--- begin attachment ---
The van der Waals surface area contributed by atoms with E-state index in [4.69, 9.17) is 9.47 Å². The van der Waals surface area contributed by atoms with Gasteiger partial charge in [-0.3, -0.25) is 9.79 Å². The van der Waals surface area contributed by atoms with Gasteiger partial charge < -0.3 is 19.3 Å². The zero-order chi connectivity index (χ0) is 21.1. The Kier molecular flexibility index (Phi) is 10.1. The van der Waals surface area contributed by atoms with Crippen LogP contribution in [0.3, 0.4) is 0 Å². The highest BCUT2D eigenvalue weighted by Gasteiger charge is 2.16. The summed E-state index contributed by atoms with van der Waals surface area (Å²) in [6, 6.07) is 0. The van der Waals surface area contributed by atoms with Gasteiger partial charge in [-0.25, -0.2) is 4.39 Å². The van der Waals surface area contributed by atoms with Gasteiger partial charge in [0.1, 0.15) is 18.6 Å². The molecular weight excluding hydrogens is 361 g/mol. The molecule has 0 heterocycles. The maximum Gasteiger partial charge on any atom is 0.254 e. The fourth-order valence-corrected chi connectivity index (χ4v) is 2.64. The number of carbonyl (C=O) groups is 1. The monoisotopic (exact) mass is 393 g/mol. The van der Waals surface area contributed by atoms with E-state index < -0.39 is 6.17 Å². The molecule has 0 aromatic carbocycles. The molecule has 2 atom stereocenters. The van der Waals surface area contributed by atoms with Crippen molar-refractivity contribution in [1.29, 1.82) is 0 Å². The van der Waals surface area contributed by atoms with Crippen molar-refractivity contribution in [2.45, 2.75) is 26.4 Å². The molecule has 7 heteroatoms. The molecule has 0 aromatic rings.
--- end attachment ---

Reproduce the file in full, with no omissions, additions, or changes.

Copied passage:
The van der Waals surface area contributed by atoms with E-state index in [4.69, 9.17) is 9.47 Å². The van der Waals surface area contributed by atoms with Gasteiger partial charge in [-0.3, -0.25) is 9.79 Å². The van der Waals surface area contributed by atoms with Gasteiger partial charge < -0.3 is 19.3 Å². The zero-order chi connectivity index (χ0) is 21.1. The Kier molecular flexibility index (Phi) is 10.1. The van der Waals surface area contributed by atoms with Crippen LogP contribution in [0.3, 0.4) is 0 Å². The highest BCUT2D eigenvalue weighted by Gasteiger charge is 2.16. The summed E-state index contributed by atoms with van der Waals surface area (Å²) in [6, 6.07) is 0. The van der Waals surface area contributed by atoms with Gasteiger partial charge in [-0.25, -0.2) is 4.39 Å². The van der Waals surface area contributed by atoms with Gasteiger partial charge in [0.1, 0.15) is 18.6 Å². The molecular weight excluding hydrogens is 361 g/mol. The molecule has 0 heterocycles. The maximum Gasteiger partial charge on any atom is 0.254 e. The fourth-order valence-corrected chi connectivity index (χ4v) is 2.64. The number of carbonyl (C=O) groups is 1. The monoisotopic (exact) mass is 393 g/mol. The van der Waals surface area contributed by atoms with E-state index < -0.39 is 6.17 Å². The molecule has 0 aromatic carbocycles. The molecule has 2 atom stereocenters. The van der Waals surface area contributed by atoms with Crippen molar-refractivity contribution in [1.29, 1.82) is 0 Å². The van der Waals surface area contributed by atoms with Crippen molar-refractivity contribution in [2.45, 2.75) is 26.4 Å². The molecule has 7 heteroatoms. The molecule has 0 aromatic rings.